Basel (Switzerland): P.V. Sindhu did not break down, but she had tears in her eyes when the national anthem was being played at St. Jakobshalle in Basel on Sunday. Moments after becoming the first Indian to win the BWF World Championships, a feat taller than her 5’10” frame, she could have let herself go. But she did not.
Sindhu quietly thanked her mother on her birthday, said she won it for the country which celebrate her along with Saina Nehwal as queens of badminton, and wore the gold medal with pride as her childhood mentor and national coach Pullela Gopichand watched from a distance.
There was a calmness about the stage, but never quite about the enormity of her feat.
After enduring a poor year given her lofty standards, Sindhu, like she always does, rose to the big stage and saved her best for the final act.
The 24-year-old crushed Japan’s Nozomi Okuhara 21-7, 21-7 in just 36 minutes in one of the most lopsided finals ever to add another feather to her glittering cap, which gave the sport in the country wings after Saina had set the wheels in motion.
Sindhu had come close to winning the World Championships on two occasions in the past two years.
In a pulsating final in 2017 that lasted nearly two hours and involved a 73-shot rally, Sindhu went down fighting to Okuhara, who became the first Japanese player to win a singles title at the World Championships.
Sindhu again reached the final in 2018, only to go down to Carolina Marín of Spain. She finally broke the jinx on Sunday in front of a strong Indian crowd, which cheered her vociferously.
Apart from the two silver medals Sindhu won in the last two editions, she had also won the bronze in 2013 and 2014. With five medals under her belt, Sindhu now has the most number of singles medals at the Worlds along with Zhang Ning of China, but what stands out is the time she took to collect these laurels. Sindhu has five medals from just six appearances in the tournament.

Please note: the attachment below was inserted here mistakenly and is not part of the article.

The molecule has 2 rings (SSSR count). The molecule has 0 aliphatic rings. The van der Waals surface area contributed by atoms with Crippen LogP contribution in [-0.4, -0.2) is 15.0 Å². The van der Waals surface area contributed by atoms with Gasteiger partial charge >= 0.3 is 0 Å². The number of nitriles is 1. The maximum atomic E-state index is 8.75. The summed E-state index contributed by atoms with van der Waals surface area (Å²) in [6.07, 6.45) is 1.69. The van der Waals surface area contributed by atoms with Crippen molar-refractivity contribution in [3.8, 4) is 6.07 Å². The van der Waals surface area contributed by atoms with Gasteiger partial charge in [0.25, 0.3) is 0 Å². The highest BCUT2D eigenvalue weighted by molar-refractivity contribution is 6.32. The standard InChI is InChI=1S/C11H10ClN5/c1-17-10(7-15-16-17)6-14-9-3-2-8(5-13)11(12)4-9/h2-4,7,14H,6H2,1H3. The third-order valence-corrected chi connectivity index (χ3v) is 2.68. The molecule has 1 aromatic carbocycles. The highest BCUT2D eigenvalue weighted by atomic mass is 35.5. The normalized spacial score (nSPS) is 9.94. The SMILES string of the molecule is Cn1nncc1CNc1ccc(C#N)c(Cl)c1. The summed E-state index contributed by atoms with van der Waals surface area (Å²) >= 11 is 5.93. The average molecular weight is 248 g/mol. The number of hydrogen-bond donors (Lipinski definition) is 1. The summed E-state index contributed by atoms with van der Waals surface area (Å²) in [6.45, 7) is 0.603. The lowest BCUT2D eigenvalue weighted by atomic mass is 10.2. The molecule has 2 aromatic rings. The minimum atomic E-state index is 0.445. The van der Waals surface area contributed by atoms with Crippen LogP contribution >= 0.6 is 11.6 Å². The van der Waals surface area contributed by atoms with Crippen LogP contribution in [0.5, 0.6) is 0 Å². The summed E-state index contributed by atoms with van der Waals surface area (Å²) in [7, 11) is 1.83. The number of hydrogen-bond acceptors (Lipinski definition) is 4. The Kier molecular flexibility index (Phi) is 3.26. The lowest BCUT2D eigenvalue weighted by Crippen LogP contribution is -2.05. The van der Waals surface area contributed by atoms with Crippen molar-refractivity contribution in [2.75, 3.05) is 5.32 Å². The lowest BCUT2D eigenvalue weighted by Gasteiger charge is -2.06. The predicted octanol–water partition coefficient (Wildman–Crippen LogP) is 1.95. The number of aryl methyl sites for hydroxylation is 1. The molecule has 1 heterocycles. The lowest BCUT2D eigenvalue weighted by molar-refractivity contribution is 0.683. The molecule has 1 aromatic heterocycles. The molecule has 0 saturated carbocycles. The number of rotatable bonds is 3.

Right up there with Sunday’s win is Sindhu’s silver medal at the Rio Olympics in 2016, when she went down fighting against Carolina Marin after playing superb badminton right through the Games.
Sindhu became the fourth Indian to win a silver at the Olympics after shooters Rajyavardhan Singh Rathore (2004, Athens) and Vijay Kumar (2012, London) and wrestler Sushil Kumar (2012, London).
The Hyderabad girl also became the fifth woman player from India to win a medal in Olympics history and the first to bag a silver. At 21 then, Sindhu was the youngest Indian to win a medal at the Olympics.
Born in a family of volleyball players, Sindhu was drawn into the sport after Gopichand’s 2001 All England badminton championship triumph. Sindhu was 17 when she hogged international limelight after she stunned 2012 London Olympics gold medallist Chinese Li Xuerui in the China Masters.
In 2013, in her maiden appearance at the World Championships, Sindhu upset defending champion and reigning Olympic silver medallist Wang Yihan of China in the third round and went on to win the bronze.
She repeated her feat in 2014 and since then has dominated the World Championships like no other player.
Sindhu is also the player with the most number of wins (21) at the Worlds since her debut appearance in 2013 with Spain’s Marin coming a close second with 20 victories.
After Li Lingwei, Gong Ruina and Zhang Ning, Sindhu is now the fourth player to win a gold, silver and bronze in the women’s singles event at the Worlds.
To cap off what she has achieved so far, Sindhu is the only player to be a defending women’s singles medallist at the Olympics, Worlds, Asian Games and Commonwealth Games at the same time.
Besides her silver at Rio 2016, Sindhu grabbed a silver at the 2018 Asian Games before losing to Saina Nehwal in the final of the 2018 Commonwealth Games.
Sindhu is also the reigning BWF World Tour Finals champion. She was deservingly conferred India’s fourth highest civilian honour, the Padma Shri, in 2015.